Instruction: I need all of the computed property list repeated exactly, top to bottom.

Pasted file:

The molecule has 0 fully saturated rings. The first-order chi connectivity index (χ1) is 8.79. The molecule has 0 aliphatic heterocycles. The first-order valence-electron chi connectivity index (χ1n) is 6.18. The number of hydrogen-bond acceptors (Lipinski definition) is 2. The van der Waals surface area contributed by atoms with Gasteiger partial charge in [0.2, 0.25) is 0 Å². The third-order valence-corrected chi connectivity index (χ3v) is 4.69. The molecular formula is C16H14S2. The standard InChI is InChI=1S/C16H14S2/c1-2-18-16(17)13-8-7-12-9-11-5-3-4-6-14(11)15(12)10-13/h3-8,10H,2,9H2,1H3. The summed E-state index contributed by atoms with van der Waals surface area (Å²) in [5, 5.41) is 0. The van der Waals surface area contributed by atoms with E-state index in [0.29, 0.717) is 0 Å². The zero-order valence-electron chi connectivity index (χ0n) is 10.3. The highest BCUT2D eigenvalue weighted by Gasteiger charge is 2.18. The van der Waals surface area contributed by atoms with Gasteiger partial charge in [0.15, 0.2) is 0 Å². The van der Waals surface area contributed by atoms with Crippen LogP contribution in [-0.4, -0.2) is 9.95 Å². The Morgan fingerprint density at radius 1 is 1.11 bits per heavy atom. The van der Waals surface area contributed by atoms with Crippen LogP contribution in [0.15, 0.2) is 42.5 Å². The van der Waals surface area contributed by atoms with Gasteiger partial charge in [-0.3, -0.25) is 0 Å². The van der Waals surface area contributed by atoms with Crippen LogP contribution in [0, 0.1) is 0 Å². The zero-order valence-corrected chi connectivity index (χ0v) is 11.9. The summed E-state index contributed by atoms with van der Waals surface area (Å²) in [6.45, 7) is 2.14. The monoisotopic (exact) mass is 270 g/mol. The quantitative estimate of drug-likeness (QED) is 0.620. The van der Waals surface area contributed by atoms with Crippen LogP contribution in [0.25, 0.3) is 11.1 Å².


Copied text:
The molecule has 0 fully saturated rings. The first-order chi connectivity index (χ1) is 8.79. The molecule has 0 aliphatic heterocycles. The first-order valence-electron chi connectivity index (χ1n) is 6.18. The number of hydrogen-bond acceptors (Lipinski definition) is 2. The van der Waals surface area contributed by atoms with Gasteiger partial charge in [0.2, 0.25) is 0 Å². The third-order valence-corrected chi connectivity index (χ3v) is 4.69. The molecular formula is C16H14S2. The standard InChI is InChI=1S/C16H14S2/c1-2-18-16(17)13-8-7-12-9-11-5-3-4-6-14(11)15(12)10-13/h3-8,10H,2,9H2,1H3. The summed E-state index contributed by atoms with van der Waals surface area (Å²) in [5, 5.41) is 0. The van der Waals surface area contributed by atoms with E-state index in [0.29, 0.717) is 0 Å². The zero-order valence-electron chi connectivity index (χ0n) is 10.3. The highest BCUT2D eigenvalue weighted by Gasteiger charge is 2.18. The van der Waals surface area contributed by atoms with Gasteiger partial charge in [0.15, 0.2) is 0 Å². The van der Waals surface area contributed by atoms with Crippen LogP contribution in [-0.4, -0.2) is 9.95 Å². The Morgan fingerprint density at radius 1 is 1.11 bits per heavy atom. The van der Waals surface area contributed by atoms with Crippen LogP contribution in [0.15, 0.2) is 42.5 Å². The van der Waals surface area contributed by atoms with Gasteiger partial charge in [-0.3, -0.25) is 0 Å². The van der Waals surface area contributed by atoms with Crippen LogP contribution in [0, 0.1) is 0 Å². The zero-order valence-corrected chi connectivity index (χ0v) is 11.9. The summed E-state index contributed by atoms with van der Waals surface area (Å²) in [6.45, 7) is 2.14. The monoisotopic (exact) mass is 270 g/mol. The quantitative estimate of drug-likeness (QED) is 0.620. The van der Waals surface area contributed by atoms with Crippen LogP contribution in [0.25, 0.3) is 11.1 Å².